Ya Ha Tinda Ranch Use
Hiking, hunting and horse travel is permitted on the ranch property.
Travel is not permitted within the fenced pastures along the east side of the main ranch road. These areas are posted and are shown with RED fence lines on the map . Please do not hike, bike, ride or hunt in these posted areas.
The staging and parking area (trailhead) for all users is at the Bighorn Campground. Parking elsewhere is not allowed.
The DRIFT FENCES adjacent to the Red Deer River and along the east boundary of the ranch have gates where trails intersect them. Travel through these drift fences is permitted, but PLEASE CLOSE ALL GATES.
No camping or campfires are allowed on the ranch property except at the Bighorn Campground.
Motorized and/or horse drawn vehicles are not allowed off the main ranch road or beyond the perimeter of the Bighorn Campground.
Dogs must be under control on the ranch property.
Cutting of trees is prohibited.
Grazing of horses is prohibited.
Avoid approaching Ya Ha Tinda horses to prevent the transmission of contagious diseases and for your own safety. Do not chase or harass ranch horses in any way.
Riders are requested to stay on the main trails as identified on the map .
Shooting is not permitted within 500 metres of the ranch buildings or in the direction of the ranch buildings.
Alberta Wildlife Regulations, Road Corridor Wildlife Sanctuary : this sanctuary encompasses the main ranch road from Eagle Creek to ranch headquarters buildings. Hunting is not allowed and firearms must be cased and unloaded, from the center-line of the road to 400 yards on either side of the road.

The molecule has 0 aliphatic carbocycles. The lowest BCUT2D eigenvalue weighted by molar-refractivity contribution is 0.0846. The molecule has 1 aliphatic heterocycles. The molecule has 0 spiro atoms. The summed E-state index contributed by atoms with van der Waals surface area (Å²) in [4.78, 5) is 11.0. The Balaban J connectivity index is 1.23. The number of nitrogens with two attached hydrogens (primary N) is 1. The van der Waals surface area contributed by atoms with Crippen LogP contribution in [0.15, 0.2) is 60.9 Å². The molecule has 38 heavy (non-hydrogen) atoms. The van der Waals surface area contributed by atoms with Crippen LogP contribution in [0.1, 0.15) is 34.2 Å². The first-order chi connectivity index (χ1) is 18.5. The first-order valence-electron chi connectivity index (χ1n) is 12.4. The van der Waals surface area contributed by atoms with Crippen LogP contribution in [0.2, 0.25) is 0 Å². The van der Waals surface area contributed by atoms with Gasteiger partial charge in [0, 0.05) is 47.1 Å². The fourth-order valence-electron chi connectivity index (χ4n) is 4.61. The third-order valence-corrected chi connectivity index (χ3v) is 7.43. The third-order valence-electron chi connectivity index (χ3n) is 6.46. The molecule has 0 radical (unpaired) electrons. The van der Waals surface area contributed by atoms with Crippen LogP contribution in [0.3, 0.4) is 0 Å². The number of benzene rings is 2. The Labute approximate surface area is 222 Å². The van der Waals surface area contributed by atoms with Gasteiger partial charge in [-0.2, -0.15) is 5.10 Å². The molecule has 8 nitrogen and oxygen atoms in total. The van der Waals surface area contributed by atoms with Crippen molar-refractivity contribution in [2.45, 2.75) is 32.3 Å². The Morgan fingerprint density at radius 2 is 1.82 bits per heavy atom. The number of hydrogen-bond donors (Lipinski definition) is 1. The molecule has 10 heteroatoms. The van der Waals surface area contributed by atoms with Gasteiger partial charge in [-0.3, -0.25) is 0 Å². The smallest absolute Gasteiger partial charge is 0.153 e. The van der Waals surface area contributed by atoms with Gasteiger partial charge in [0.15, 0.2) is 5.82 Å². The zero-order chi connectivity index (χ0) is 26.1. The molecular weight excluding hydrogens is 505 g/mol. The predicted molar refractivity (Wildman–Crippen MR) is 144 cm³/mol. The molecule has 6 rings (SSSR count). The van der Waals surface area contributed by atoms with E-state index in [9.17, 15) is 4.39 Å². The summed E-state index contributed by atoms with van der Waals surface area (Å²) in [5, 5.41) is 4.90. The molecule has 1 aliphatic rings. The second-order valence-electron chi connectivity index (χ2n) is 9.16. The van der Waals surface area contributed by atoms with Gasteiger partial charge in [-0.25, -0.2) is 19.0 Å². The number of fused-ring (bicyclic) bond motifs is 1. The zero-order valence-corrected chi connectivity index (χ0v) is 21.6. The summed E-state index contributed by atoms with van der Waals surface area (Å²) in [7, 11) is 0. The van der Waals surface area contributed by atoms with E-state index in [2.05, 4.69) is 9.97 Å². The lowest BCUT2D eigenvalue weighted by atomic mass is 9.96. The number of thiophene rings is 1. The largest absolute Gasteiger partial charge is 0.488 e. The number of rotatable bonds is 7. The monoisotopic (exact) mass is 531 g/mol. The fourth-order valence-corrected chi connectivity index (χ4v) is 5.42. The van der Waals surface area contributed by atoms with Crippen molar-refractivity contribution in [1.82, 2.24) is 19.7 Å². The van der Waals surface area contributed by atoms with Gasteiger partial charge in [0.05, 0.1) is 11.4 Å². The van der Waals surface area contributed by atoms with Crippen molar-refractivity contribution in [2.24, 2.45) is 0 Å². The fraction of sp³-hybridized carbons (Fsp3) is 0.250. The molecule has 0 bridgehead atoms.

The Friends of The Eastern Slopes have spent many volunteer hours in maintenance and improvements to the campground. Please assist us in keeping these facilities in good condition.
Camping is only allowed within the perimeter of the Bighorn campground. Camping is free of charge at this time.
Garbage facilities are not available at the campground. Be sure to remove all garbage and leave your campsite clean. Both grizzly and black bears frequent this area.
Please ensure that bears and other animals have no access at any time to your food or garbage.
All manure must be cleaned up and deposited at the manure pile. Cutting of trees is not permitted. Please bring your own firewood.
Tie your horses to your trailer or use the tie stalls provided.
Use panels in the designated area, or highline between trailers.
DO NOT tie your horse to trees or shrubs.
DO NOT highline between trees.
Grazing of horses within the campground or anywhere on the ranch property is not permitted.
DOGS - must be kept on a leash so as not to bother other campers. Please clean up after your dogs.
Persons who do not comply with ranch and campground rules will be asked to leave by ranch staff.
There is no phone service or cell range at the Bighorn campground. In the event of an accident where medical attention is required, please contact ranch staff who have phone capabilities.
If your horse has serious injuries or dies, you are responsible for its removal. If you require assistance, please contact the ranch staff.
© Ray Schmidt
- Date modified :